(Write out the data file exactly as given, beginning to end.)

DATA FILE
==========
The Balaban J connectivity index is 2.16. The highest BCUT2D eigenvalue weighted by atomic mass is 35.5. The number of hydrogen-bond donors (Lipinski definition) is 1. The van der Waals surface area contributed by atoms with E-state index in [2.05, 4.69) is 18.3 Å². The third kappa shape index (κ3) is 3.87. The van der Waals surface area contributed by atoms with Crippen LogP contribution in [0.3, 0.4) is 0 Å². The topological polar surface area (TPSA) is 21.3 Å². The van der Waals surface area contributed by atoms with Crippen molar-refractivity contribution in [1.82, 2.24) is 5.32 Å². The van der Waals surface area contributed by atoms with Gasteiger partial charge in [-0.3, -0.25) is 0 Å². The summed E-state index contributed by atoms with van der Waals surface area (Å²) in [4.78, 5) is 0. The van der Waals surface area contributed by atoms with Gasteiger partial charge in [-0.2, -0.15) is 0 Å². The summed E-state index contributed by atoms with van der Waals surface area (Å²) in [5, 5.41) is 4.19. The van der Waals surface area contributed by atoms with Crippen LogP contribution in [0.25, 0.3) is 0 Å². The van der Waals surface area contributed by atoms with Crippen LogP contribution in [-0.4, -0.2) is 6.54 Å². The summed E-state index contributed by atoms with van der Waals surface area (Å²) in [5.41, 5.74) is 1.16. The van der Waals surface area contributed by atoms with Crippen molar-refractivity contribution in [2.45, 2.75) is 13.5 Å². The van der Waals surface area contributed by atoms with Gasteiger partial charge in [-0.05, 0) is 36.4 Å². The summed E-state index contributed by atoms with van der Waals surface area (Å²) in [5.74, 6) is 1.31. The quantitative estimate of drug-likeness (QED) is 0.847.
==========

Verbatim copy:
The Balaban J connectivity index is 2.16. The highest BCUT2D eigenvalue weighted by atomic mass is 35.5. The number of hydrogen-bond donors (Lipinski definition) is 1. The van der Waals surface area contributed by atoms with E-state index in [2.05, 4.69) is 18.3 Å². The third kappa shape index (κ3) is 3.87. The van der Waals surface area contributed by atoms with Crippen LogP contribution in [0.3, 0.4) is 0 Å². The topological polar surface area (TPSA) is 21.3 Å². The van der Waals surface area contributed by atoms with Crippen molar-refractivity contribution in [1.82, 2.24) is 5.32 Å². The van der Waals surface area contributed by atoms with Gasteiger partial charge in [-0.3, -0.25) is 0 Å². The summed E-state index contributed by atoms with van der Waals surface area (Å²) in [4.78, 5) is 0. The van der Waals surface area contributed by atoms with Gasteiger partial charge in [-0.2, -0.15) is 0 Å². The summed E-state index contributed by atoms with van der Waals surface area (Å²) in [5, 5.41) is 4.19. The van der Waals surface area contributed by atoms with Crippen LogP contribution in [0.25, 0.3) is 0 Å². The van der Waals surface area contributed by atoms with Crippen LogP contribution in [-0.4, -0.2) is 6.54 Å². The summed E-state index contributed by atoms with van der Waals surface area (Å²) in [5.41, 5.74) is 1.16. The van der Waals surface area contributed by atoms with Crippen molar-refractivity contribution in [2.45, 2.75) is 13.5 Å². The van der Waals surface area contributed by atoms with Gasteiger partial charge in [-0.05, 0) is 36.4 Å². The summed E-state index contributed by atoms with van der Waals surface area (Å²) in [5.74, 6) is 1.31. The quantitative estimate of drug-likeness (QED) is 0.847.